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NodeMCU, MQTT, IoT & Other Letters I Find Exciting

If you’ve been keeping up with my #SmartHome series (and if you haven’t, why not?) you’ll already know that I have plans to make more of my home “smart” using Home Assistant as the software that ties everything together, and some DIY NodeMCU-based hardware that I’m going to build myself as a learning opportunity.

Another important piece of the puzzle, but one that I haven’t previously mentioned, is MQTT.

MQTT is “a publish-subscribe-based lightweight messaging protocol for use on top of the TCP/IP protocol,” at least according the slightly suspect grammar of the person that wrote the Wikipedia article about it.

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I learned about MQTT at the same time I learned about Home Assistant, although I didn’t initially appreciate its power. I’ve been using it from the start to enable Home Assistant to know where we are: our phones run an app called OwnTracks which publishes location data to an MQTT “broker” (server). Home Assistant subscribes to these updates, which means it immediately knows about it when our location changes.

I love this whole solution, not least because it’s very easy to run my own MQTT broker (I’m running Mosquitto in a Docker container on my home server) and I’m therefore entirely in control of our location data – it’s not being shared with the developer of some app or service I have no insight into.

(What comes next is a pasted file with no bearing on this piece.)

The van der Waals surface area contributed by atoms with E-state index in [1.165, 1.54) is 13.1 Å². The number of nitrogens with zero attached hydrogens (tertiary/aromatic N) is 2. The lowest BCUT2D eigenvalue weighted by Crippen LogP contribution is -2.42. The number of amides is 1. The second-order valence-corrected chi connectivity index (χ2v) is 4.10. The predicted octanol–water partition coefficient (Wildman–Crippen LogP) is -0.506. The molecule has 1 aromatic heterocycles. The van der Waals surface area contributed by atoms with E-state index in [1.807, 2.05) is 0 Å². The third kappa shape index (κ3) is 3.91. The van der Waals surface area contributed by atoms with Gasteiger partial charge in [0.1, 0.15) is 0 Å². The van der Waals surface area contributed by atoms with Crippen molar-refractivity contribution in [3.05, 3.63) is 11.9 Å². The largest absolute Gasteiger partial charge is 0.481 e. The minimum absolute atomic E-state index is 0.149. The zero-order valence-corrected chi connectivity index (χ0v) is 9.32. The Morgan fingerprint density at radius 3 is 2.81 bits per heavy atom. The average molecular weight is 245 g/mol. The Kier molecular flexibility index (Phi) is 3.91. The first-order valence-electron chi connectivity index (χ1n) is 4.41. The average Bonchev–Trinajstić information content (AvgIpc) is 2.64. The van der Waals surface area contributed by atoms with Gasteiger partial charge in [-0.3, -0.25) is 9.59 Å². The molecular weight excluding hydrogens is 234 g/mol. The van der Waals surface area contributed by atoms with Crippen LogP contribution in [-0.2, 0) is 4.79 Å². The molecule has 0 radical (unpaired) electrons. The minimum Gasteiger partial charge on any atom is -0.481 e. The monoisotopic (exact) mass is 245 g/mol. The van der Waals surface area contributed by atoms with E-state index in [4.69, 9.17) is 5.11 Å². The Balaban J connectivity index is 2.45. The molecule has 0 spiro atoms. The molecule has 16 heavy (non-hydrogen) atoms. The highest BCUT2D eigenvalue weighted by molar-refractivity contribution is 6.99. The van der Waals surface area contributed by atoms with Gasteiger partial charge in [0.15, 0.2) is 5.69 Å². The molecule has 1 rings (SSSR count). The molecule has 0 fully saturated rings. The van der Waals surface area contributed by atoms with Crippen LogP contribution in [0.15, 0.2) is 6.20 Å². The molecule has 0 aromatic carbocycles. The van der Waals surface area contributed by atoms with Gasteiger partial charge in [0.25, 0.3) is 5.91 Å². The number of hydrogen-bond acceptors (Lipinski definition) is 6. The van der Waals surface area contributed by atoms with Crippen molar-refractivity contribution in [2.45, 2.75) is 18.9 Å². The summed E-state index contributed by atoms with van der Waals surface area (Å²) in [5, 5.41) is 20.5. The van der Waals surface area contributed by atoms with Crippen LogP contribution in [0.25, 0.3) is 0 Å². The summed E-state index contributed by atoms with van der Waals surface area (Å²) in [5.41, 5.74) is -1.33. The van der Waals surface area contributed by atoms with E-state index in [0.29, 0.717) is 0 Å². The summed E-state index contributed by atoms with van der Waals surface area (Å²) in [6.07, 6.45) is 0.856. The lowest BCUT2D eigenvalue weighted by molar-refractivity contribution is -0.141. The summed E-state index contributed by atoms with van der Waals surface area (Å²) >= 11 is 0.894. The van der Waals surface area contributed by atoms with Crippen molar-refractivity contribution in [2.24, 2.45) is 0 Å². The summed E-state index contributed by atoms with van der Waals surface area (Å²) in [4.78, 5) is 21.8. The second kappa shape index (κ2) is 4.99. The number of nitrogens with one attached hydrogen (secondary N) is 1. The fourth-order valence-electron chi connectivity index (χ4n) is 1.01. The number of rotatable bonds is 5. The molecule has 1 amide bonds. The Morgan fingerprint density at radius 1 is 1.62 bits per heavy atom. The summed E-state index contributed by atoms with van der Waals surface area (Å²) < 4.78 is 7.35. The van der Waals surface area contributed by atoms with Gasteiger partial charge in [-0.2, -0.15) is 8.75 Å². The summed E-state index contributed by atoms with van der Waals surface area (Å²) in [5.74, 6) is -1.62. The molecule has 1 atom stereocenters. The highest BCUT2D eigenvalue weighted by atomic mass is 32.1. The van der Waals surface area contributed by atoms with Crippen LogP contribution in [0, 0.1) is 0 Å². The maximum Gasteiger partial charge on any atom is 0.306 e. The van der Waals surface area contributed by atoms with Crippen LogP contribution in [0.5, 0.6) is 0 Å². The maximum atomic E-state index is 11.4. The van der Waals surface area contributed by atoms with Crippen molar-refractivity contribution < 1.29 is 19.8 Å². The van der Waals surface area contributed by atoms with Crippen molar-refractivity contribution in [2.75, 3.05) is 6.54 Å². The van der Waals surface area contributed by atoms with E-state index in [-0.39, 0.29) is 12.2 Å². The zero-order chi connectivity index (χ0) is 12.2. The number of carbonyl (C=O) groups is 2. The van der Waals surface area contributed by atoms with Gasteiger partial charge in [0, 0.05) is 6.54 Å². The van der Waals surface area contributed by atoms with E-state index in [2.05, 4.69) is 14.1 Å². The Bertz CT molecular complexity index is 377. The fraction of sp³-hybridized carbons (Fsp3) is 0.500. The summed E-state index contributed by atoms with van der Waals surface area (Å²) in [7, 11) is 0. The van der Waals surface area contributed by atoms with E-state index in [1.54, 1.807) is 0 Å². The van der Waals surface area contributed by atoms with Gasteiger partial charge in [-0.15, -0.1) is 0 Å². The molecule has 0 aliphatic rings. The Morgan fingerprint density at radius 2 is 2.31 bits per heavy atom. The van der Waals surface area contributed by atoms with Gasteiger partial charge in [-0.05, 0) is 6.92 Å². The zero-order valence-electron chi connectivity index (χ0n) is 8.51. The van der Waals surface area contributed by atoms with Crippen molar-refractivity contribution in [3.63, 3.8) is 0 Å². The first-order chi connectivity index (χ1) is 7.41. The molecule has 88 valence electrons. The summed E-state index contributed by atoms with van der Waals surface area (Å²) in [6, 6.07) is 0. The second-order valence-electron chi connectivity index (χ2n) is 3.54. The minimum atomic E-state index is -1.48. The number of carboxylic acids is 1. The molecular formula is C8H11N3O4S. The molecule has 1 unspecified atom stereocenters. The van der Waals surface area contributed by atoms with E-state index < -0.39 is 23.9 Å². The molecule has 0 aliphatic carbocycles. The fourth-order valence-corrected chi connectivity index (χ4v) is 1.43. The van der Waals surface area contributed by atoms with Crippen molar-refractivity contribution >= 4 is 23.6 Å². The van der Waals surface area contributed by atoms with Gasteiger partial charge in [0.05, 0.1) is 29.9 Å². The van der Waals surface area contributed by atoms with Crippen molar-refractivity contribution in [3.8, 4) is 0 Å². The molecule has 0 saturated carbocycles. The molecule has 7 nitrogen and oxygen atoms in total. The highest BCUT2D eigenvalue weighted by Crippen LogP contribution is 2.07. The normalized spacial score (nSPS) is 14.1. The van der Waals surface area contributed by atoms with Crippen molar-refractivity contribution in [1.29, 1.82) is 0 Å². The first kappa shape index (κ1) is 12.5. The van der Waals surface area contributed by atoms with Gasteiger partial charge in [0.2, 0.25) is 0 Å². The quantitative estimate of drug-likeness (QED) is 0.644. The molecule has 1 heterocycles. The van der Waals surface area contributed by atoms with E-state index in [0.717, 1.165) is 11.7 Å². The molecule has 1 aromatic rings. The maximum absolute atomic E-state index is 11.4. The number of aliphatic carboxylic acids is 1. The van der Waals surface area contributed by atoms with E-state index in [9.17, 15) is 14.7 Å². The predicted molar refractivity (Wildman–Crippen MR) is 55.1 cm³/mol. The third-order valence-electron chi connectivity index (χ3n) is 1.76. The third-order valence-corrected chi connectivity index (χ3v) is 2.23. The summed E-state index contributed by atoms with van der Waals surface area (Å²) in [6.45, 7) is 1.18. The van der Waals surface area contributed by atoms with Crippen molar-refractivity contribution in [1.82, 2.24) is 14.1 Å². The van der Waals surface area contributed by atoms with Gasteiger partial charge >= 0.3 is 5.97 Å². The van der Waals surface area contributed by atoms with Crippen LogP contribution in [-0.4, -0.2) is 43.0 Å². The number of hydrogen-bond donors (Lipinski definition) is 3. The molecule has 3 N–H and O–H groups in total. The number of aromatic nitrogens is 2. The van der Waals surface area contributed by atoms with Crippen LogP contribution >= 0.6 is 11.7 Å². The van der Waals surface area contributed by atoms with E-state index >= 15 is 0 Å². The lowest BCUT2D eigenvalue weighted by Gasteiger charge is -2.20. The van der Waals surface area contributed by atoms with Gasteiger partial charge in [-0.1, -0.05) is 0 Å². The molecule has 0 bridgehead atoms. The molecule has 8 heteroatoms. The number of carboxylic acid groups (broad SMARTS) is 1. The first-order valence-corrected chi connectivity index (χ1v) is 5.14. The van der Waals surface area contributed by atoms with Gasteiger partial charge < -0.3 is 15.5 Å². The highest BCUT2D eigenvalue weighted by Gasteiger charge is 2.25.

This publish/subscribe model and the lightweight nature of MQTT makes it perfect for “Internet of Things” (IoT) devices to communicate with each other, and when you add Home Assistant into the mix it gives me all the tools I need for any sensors I build to feed their data into my smart home ecosystem, and for my smart home controller to feed commands to any devices.

Indeed, I’ve already built my first little NodeMCU app that leverages the technology.

I’ve ordered almost all the components I need for my upcoming hardware projects from China, and they’re only just starting to arrive. Happily the NodeMCUs themselves were amongst the first shipments to land on my doorstep, so even though the only thing I can really do with them right now is programmatically turn their internal LED on and off, I have still been able to use this to start learning: I’ve made it an internet controlled LED.

As promised, I’m going to be sharing both the hardware and the software as I take this DIY Smart Home journey. There is no DIY hardware here, just the NodeMCU itself, but I’ve published both the Arduino sketch and Home Assistant configuration I’ve used for the video.

Enjoy!

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